In 1961, three creative friends named Christiane Gautrot, Desmond Knox-Leet, and Yves Coueslant, all from the world of fine arts and décor, decided to open a bazaar store in Paris, on 34 Boulevard Saint-Germain. From here, they displayed and sold their designs and other things they had found during their travels. They also gave their customers the opportunity to discover the biggest names in traditional English perfumes, then little known in France.

In 1963 they produced a line of scented candles of their own, which eventually became the main focus of the brand. Because of the success of these scented candles, they expanded their line with their first eau de toilette in 1968. Named l’Eau, it is inspired by a 16th-century potpourri recipe and the scent of pomanders. Since the added success of the first perfume, Diptyque has been producing a refined collection of eaux de toilettes with a highly distinctive signature for over 40 years. The scents are inspired by nature and travel, the forgotten taste of a particular fruit, exotic spices and subtle notes of wood. Slowly, the brand expanded and also used their signature scents in other products, like room fragrances and bath and body product.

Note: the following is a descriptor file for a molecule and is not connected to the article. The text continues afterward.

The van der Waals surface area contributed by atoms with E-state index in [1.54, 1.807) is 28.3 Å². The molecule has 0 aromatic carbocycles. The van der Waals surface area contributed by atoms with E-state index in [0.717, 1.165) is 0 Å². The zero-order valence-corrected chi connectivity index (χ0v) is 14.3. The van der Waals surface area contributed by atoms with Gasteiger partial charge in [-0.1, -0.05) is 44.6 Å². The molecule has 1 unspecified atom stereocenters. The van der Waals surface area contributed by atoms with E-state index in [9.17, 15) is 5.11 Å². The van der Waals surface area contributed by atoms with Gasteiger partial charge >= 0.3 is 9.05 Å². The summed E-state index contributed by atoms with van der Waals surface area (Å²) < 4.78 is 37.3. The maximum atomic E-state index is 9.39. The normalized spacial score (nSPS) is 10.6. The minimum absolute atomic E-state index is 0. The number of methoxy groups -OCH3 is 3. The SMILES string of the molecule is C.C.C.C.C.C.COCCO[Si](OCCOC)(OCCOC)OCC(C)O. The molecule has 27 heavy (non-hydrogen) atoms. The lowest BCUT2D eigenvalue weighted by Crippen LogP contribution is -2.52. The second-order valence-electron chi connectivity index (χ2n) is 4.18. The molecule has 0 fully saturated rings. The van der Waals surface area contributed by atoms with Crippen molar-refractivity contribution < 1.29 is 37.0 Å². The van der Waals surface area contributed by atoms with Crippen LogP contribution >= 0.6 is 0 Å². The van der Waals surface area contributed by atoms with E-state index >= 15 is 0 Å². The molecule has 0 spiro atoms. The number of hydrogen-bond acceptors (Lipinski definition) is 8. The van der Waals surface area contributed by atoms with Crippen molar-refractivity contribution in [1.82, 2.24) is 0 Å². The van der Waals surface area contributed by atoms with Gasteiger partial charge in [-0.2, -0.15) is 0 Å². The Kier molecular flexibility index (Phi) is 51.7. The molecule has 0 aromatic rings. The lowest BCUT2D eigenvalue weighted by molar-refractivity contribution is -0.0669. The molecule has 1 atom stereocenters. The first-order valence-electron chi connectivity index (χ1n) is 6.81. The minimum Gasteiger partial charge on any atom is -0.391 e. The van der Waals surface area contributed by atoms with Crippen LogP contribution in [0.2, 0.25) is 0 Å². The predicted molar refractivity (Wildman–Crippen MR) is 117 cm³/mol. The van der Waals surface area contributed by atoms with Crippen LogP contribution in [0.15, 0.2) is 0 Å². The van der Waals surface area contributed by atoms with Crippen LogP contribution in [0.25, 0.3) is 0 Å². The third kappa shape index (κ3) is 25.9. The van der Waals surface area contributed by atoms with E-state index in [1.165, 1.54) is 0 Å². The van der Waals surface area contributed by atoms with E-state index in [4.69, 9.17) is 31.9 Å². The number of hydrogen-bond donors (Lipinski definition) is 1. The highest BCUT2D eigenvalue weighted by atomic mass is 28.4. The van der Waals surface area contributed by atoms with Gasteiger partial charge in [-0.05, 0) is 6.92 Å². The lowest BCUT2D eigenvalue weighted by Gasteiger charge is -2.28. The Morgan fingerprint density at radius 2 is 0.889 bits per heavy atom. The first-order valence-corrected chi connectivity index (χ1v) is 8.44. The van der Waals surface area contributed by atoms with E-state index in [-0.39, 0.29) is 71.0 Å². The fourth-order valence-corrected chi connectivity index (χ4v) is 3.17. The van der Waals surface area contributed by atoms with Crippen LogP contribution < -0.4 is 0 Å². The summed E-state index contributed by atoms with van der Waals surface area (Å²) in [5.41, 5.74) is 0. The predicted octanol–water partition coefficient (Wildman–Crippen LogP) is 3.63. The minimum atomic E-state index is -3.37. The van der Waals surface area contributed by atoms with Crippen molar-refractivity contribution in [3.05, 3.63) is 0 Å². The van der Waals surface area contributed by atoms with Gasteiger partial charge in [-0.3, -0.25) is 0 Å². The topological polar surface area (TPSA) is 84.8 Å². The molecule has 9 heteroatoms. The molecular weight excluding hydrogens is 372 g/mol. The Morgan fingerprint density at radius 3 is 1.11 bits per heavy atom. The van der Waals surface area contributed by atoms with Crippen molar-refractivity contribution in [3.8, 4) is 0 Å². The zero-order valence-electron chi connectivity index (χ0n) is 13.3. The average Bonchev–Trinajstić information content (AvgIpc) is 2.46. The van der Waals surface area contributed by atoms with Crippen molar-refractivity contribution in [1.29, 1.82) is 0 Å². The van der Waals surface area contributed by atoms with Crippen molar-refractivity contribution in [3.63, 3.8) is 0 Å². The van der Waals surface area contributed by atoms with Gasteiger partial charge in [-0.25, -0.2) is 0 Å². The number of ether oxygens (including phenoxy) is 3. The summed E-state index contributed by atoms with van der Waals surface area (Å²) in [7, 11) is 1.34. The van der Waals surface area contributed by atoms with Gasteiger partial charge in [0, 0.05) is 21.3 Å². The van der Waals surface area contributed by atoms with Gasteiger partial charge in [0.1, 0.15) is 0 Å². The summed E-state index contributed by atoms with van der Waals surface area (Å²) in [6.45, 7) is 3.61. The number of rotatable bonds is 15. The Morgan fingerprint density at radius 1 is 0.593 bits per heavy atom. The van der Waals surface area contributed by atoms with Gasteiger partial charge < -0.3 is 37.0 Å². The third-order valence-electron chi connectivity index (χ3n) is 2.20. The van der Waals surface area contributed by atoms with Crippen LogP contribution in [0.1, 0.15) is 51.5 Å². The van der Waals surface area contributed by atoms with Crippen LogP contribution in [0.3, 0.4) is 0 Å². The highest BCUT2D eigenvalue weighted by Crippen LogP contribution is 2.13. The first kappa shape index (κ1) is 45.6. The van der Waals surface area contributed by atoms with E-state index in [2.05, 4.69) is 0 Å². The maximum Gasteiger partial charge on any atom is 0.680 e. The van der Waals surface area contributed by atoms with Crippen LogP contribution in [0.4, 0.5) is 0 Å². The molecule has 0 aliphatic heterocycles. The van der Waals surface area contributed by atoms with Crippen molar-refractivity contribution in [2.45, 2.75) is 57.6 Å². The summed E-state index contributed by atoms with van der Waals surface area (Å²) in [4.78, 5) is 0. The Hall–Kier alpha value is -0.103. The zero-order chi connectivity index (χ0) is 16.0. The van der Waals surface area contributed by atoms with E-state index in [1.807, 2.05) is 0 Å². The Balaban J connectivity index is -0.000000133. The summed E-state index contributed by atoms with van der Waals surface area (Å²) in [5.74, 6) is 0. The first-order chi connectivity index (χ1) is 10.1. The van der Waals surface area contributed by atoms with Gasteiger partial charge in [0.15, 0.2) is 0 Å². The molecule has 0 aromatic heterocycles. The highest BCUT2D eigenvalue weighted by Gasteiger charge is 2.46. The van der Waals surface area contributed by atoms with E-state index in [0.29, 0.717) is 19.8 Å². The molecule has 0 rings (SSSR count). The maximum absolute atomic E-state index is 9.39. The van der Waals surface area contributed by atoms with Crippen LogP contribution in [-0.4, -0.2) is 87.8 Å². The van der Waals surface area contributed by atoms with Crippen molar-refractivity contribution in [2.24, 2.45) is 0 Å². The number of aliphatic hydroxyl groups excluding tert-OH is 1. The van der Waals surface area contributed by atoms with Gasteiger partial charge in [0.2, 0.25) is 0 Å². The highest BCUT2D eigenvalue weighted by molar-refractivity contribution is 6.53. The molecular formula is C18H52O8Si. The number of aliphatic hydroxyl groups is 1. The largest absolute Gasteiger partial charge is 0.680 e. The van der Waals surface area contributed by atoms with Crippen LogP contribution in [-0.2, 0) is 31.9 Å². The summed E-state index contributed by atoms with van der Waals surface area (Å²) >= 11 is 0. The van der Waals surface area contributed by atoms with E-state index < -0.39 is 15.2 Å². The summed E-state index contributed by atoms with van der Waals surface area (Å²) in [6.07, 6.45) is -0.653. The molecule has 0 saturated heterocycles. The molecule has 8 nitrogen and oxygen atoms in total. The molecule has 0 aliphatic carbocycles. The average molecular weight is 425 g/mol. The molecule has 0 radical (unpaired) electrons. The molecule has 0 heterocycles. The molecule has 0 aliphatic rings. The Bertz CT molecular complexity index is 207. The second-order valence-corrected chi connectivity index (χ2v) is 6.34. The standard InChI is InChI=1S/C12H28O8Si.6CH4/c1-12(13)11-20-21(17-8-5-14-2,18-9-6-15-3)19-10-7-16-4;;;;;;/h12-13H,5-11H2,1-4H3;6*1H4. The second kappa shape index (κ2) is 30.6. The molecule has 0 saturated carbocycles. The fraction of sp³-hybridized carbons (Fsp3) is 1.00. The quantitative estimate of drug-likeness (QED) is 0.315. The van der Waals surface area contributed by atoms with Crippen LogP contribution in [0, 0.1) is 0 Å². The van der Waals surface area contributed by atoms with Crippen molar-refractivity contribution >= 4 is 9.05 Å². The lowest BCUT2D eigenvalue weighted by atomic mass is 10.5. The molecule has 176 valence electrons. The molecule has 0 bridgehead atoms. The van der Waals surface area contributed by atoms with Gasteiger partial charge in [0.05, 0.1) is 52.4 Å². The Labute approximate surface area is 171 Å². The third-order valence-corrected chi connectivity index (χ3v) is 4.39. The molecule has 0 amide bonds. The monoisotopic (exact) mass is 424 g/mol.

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The Diptyque products aren’t just products; they tell a story and create a ceremonial experience. It feels authentic. The story is flawlessly communicated and every product feels lovingly created. The scents, materials, packaging, visuals and store experience communicate Diptyque’s powerful narrative.

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Diptyque can always be recognized by the iconic oval, which can be found on all products made by the brand. The shape is of a shields of ancient Rome or an 18th-century medallion. While the emblematic shape always stays the same, the rest of the design often gets reinvented for new products.

It shows that Diptyque is started by three very creative people, because they collaborate with known and unknown artists who help them design great products, graphics and packaging. Some of my favourites:

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Safia Ouares

 

Kuntzel & Deygas

 

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Minä Perhonen

 

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Skaggs Creative

 

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Pierrick Calvez